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Small Business Owners in Queens Rally for More Support from Legislators Amid COVID-19 Restrictions

Local business owners came together on the steps of City Hall Wednesday to rally for more financial help (Courtesy of Queens Together)

July 30, 2020 By Allie Griffin

A group of small business owners from across the borough came together on the steps of Queens Borough Hall Wednesday to demand more financial help from legislators as they try to keep their businesses afloat amid the pandemic.

The mom-and-pop shop owners are struggling to pay their rent from being shuttered during the worst of COVID-19. Many are in need of immediate financial relief–with their bills continuing to pile up.

The store owners are calling for help from legislators as they try to survive while conforming with the state’s COVID-19 safety requirements. They also warn that if they go out of business, many local people will also lose their jobs.

“Help me,” Katch Astoria co-owner Roseann McSorley said, appealing directly to Governor Andrew Cuomo. “We aren’t struggling only with our store rents, we are also struggling with our own home rents and costs of raising our families.”

Council Member Donovan Richards — the all but confirmed Democratic nominee for Queens Borough President — also spoke at the rally.

He said local business owners deserve grants from the government. They don’t want loans from the government, he said, that will put them in more debt.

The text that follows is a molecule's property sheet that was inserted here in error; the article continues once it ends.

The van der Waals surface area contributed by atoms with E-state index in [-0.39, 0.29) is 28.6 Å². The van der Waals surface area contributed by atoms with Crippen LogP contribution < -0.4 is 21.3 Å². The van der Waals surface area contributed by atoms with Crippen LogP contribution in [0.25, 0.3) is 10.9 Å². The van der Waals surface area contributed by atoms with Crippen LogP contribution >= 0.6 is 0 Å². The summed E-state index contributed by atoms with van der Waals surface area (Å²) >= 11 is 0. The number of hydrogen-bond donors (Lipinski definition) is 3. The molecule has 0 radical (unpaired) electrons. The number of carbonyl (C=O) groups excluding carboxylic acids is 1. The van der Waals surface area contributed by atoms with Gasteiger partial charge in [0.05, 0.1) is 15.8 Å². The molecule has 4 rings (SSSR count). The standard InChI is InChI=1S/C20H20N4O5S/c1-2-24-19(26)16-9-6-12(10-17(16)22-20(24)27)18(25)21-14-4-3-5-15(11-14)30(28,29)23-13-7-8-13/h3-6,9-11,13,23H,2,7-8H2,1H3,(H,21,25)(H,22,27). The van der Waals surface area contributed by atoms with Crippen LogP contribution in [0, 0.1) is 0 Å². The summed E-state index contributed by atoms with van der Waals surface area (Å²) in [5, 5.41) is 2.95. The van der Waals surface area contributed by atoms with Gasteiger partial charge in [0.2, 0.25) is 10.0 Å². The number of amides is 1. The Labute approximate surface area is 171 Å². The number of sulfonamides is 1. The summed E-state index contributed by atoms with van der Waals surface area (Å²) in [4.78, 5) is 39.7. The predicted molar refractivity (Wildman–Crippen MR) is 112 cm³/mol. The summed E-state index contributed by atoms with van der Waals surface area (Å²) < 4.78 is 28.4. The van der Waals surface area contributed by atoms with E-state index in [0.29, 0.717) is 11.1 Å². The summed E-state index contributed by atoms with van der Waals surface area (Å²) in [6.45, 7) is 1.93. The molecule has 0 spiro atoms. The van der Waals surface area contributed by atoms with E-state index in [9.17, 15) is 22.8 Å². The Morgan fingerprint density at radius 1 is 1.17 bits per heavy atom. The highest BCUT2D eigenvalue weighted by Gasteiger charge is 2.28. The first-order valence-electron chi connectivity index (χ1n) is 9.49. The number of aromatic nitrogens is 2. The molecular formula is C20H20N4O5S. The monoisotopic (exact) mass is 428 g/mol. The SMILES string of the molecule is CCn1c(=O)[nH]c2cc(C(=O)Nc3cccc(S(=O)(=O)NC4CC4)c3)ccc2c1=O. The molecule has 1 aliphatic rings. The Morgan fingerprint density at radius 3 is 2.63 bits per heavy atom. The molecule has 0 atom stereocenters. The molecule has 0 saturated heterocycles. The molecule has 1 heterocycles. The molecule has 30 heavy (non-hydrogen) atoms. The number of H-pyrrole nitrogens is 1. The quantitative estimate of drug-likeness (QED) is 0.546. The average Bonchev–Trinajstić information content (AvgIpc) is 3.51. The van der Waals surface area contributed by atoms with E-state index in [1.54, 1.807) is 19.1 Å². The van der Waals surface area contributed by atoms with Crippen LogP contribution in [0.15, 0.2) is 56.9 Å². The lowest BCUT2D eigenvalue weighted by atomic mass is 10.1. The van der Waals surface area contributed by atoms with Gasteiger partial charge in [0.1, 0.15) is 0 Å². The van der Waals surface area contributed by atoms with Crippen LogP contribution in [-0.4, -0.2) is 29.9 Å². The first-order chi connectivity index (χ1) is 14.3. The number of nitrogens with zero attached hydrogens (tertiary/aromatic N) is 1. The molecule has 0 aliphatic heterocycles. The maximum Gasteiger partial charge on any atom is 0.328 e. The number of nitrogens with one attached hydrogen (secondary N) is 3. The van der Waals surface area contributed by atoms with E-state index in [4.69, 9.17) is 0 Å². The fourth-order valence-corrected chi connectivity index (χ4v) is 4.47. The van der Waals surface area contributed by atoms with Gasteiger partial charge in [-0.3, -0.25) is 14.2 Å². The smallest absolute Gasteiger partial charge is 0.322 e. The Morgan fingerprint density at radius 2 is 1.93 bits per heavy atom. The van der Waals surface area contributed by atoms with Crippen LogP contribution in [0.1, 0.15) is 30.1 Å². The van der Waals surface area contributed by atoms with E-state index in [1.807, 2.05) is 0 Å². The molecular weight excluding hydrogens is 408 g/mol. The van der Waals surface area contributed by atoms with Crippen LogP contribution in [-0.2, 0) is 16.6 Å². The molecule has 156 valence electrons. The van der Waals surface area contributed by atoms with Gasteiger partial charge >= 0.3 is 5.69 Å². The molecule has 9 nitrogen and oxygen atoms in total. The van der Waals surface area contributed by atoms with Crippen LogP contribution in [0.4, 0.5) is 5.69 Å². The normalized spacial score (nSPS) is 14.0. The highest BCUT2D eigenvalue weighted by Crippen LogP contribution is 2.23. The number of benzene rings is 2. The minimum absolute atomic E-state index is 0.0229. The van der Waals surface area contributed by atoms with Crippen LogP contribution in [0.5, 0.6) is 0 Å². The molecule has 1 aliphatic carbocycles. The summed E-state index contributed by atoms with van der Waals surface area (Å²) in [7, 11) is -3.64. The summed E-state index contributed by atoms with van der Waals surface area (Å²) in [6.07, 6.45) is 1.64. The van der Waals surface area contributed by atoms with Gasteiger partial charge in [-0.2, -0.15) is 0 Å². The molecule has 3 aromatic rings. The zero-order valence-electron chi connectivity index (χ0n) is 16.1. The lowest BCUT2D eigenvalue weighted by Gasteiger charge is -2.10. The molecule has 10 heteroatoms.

“We want grants for our small businesses to stay open,” Richards said. “We don’t want them drowning in debt for the next 30 or 40 years.”

The Wednesday rally was organized by the small business advocacy group Queens Together, which sprung up at the height of the pandemic in New York City.

Jaime-Faye Bean, co-founder of Queens Together, said the city and state’s relief efforts have not reached most mom-and-pops in the borough.

The group is advocating for immediate commercial rent relief as well as disaster grants and loans.

Queens Together also wants a permanent cap on third-party app delivery fees, such as Seamless and Grubhub that hurt small restaurants. The current cap is only on a temporary basis.

Several businesses in Queens — both new and long-standing — have already shut their doors permanently due to the financial burden of the coronavirus pandemic.

McSorley, the owner of Katch Astoria, urged the state to provide more help so that more do not close.

“Kill the virus, not the businesses in Queens,” she said.

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Sara Ross

This city was built by immigrants who came through Ellis Island (which was no easy task to be allowed in) who started small businesses. There were no big box stores, no malls, no big corporation stores. The elected should fight for the small business owners and not just when they’re running for office. Macy’s started as a small dry goods store, not the “World’s Largest Department Store”.

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